Apple Launches 16 ‘Shoot with iPhone’ Videos

If you own an iPhone 7 and want to learn how to make great videos, Apple has a new web site designed to help you. There are a series of short, to-the-point videos covering topics such as taking portraits, closeup, without flash, action shots, one-handed selfie, and more.

It’s a slick, well-produced site with a gorgeous landing video. Below that video is a grid for the 16 videos the company has so far released for the series. Hover over one of those cells and the name of the video is replaced by an example of the kind of photo the video will teach you about.

Visit the web site to learn more.

 

Four of the best casual photography and filter apps for iPhone

If you’re a seasoned iPhone pro, or a new user, the vast amount of simple photography apps can be staggering — we pick out four cheap or free ones for you to try.

Camera+

We’re not going to blow the lid off of any secret App Store finds with this first one, but we couldn’t start off a camera app list without mentioning Camera+, which is currently on version 9 and has been downloaded over 10 million times.

Camera+ is pretty much the gold standard when it comes to third party iPhone cameras. While your iPhone will never replace a DSLR, Camera+ does emulate some of those high-end camera features.

Anyone who owns an iPhone 6s or higher can shoot in RAW, and all iPhone users have the ability to change exposure, utilize an image stabilizer, change the shutter speed, and easily focus the image with the touch of a finger. It is absolutely geared toward the beginner, but has enough features jammed into it that more seasoned photographers will love it as well.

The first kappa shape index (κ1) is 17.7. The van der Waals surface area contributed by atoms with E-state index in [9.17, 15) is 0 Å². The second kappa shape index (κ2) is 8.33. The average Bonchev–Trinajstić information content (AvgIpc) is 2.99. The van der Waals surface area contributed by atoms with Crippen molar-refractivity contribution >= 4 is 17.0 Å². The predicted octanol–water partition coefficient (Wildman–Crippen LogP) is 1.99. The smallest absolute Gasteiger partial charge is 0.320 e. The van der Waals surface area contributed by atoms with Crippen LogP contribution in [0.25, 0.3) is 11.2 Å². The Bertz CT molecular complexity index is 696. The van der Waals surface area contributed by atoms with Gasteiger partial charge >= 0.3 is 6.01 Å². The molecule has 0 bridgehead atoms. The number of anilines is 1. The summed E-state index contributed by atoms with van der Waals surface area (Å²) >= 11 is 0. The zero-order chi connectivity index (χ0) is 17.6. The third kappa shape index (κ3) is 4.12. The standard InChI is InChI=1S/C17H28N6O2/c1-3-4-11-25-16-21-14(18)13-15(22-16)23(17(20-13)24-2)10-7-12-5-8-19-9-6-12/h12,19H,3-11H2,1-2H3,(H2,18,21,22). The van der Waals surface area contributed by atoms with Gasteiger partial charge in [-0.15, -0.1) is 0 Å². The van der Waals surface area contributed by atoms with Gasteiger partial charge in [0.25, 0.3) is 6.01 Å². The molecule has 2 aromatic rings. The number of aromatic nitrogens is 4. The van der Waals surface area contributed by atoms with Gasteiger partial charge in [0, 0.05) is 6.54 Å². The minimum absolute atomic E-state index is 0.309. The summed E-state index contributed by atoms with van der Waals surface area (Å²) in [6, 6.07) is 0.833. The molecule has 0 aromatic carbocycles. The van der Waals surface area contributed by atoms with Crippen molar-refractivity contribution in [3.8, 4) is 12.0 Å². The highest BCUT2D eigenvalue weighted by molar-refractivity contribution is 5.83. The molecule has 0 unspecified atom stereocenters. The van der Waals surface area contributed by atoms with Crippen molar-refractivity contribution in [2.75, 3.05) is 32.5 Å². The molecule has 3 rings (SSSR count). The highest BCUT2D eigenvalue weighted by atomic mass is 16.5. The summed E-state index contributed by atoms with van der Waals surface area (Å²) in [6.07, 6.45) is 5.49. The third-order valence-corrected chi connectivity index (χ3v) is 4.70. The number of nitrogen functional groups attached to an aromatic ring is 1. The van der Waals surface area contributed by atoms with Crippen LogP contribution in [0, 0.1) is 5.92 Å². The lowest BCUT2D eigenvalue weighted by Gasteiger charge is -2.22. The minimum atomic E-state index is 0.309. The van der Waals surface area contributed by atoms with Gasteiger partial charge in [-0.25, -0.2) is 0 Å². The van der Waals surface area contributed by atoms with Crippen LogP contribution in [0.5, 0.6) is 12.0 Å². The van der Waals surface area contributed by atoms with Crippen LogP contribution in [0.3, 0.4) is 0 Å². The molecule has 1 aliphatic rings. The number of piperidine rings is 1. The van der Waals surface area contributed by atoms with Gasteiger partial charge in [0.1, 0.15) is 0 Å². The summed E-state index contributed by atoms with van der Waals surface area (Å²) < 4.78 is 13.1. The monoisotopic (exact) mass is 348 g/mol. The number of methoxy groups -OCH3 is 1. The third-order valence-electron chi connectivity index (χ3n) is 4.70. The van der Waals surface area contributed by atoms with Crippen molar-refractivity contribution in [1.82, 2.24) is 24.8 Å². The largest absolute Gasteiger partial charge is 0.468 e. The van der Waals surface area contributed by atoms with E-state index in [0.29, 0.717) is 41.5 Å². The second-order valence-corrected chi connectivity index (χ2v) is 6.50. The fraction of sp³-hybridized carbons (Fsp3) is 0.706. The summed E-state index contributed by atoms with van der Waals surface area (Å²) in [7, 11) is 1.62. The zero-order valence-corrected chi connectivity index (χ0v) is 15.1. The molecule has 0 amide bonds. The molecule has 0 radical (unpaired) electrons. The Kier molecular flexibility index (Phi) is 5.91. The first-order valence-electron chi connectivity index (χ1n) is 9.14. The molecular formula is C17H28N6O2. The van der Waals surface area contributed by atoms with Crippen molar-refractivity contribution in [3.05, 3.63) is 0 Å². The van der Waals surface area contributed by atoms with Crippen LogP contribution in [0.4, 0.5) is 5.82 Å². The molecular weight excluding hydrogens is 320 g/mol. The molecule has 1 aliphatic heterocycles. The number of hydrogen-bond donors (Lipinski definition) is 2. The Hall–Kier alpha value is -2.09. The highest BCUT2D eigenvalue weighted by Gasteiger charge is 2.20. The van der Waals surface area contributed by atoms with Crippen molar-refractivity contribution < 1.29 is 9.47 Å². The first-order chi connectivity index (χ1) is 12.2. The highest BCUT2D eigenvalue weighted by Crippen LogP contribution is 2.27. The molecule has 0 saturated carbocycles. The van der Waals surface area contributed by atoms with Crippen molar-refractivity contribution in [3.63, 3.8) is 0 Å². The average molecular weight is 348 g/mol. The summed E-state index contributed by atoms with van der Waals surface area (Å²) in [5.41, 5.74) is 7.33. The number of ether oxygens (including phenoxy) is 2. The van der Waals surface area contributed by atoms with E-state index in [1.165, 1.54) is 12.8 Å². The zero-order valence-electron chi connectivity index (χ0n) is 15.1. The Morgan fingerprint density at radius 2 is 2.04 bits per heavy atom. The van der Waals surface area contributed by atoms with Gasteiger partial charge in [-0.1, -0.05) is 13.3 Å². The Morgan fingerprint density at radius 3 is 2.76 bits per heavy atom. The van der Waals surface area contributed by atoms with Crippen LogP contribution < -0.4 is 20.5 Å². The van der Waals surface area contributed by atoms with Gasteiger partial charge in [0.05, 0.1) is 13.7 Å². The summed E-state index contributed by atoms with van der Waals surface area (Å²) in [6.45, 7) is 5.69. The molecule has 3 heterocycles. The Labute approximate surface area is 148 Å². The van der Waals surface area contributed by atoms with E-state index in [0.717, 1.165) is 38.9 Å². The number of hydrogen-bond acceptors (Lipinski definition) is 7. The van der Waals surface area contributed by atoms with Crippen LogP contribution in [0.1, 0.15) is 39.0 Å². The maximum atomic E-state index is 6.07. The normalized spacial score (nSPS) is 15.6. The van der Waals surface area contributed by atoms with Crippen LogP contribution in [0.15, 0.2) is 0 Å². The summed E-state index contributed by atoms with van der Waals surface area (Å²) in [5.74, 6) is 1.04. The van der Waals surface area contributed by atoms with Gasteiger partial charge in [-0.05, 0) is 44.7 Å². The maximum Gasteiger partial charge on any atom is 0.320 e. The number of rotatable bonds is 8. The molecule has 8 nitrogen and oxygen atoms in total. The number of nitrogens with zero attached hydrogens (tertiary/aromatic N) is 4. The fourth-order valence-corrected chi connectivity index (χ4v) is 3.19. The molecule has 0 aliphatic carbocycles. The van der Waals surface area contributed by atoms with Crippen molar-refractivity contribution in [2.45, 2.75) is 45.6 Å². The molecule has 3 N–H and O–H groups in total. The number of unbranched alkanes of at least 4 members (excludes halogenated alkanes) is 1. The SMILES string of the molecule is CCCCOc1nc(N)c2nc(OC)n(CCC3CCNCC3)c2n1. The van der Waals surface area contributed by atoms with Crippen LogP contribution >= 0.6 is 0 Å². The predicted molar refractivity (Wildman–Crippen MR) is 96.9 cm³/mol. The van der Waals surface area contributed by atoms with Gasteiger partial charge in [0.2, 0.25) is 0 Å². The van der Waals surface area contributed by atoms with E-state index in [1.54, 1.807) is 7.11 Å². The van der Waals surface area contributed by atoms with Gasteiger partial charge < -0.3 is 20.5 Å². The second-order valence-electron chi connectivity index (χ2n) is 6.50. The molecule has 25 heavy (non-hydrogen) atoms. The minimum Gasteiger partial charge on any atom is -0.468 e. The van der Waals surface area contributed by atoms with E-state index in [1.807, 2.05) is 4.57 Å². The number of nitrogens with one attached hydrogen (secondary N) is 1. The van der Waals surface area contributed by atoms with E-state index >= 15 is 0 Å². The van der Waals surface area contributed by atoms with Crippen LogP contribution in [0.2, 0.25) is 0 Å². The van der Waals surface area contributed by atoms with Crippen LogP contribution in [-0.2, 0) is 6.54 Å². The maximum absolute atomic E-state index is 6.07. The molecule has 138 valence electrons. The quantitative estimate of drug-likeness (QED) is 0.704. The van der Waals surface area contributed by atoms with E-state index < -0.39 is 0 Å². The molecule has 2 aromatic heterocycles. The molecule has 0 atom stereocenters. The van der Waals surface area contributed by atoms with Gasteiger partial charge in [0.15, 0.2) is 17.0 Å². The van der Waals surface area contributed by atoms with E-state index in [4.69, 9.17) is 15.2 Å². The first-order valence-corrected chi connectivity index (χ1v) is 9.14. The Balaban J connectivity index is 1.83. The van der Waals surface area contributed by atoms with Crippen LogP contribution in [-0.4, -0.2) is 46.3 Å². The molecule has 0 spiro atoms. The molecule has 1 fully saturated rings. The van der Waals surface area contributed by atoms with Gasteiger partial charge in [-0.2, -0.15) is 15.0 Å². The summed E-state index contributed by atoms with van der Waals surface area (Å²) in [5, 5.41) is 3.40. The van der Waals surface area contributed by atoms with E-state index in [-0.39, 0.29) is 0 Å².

Even the post-production editing suite feels quite a bit like specialty photo editing software, which isn’t something that most apps can say.

Camera+ is a $2.99 app, which we think is more than fair for something that has basically set the standard in third party iPhone photography apps.

Hipstamatic

Hipstamatic used to be one of the most popular iPhone camera apps, but fell out of favour sometime around iPhone 4s. Somewhere along the line, the developers of the app have given Hipstamatic a complete overhaul to make the app better than ever.

If you’ve never used Hipstamatic, it’s a bit different as far as camera apps go. Unlike a traditional filter app where you add after you take the picture, Hipstamatic allows you to pick films, lenses, and flashes and layer them together before the picture is taken.

Hipstamatic is designed to emulate the feeling of using a traditional camera with specialty lenses and films. However, the apps more modern incarnations actually let you change the filters in case you’re not a big fan of the result.

The filters are expertly curated and paired together as film and lens in “HipstaPacks,” usually centered around some sort of classic vintage film and camera combo. And, in the new Pro mode, you’ve got the ability to set shutter speed, shoot multi-exposed photos, and there’s a full darkroom suite to edit the images before you share them with others.

If you didn’t get it in its heyday, there’s a price to be paid for Hipstamatic, though, and if you’re not the type to spend money on a camera app, you might want to pass on it. Hipstamatic itself is $2.99, but HipstaPacks range anywhere from $0.99 to $4.99, but many include a large amount of filters for the money you spend.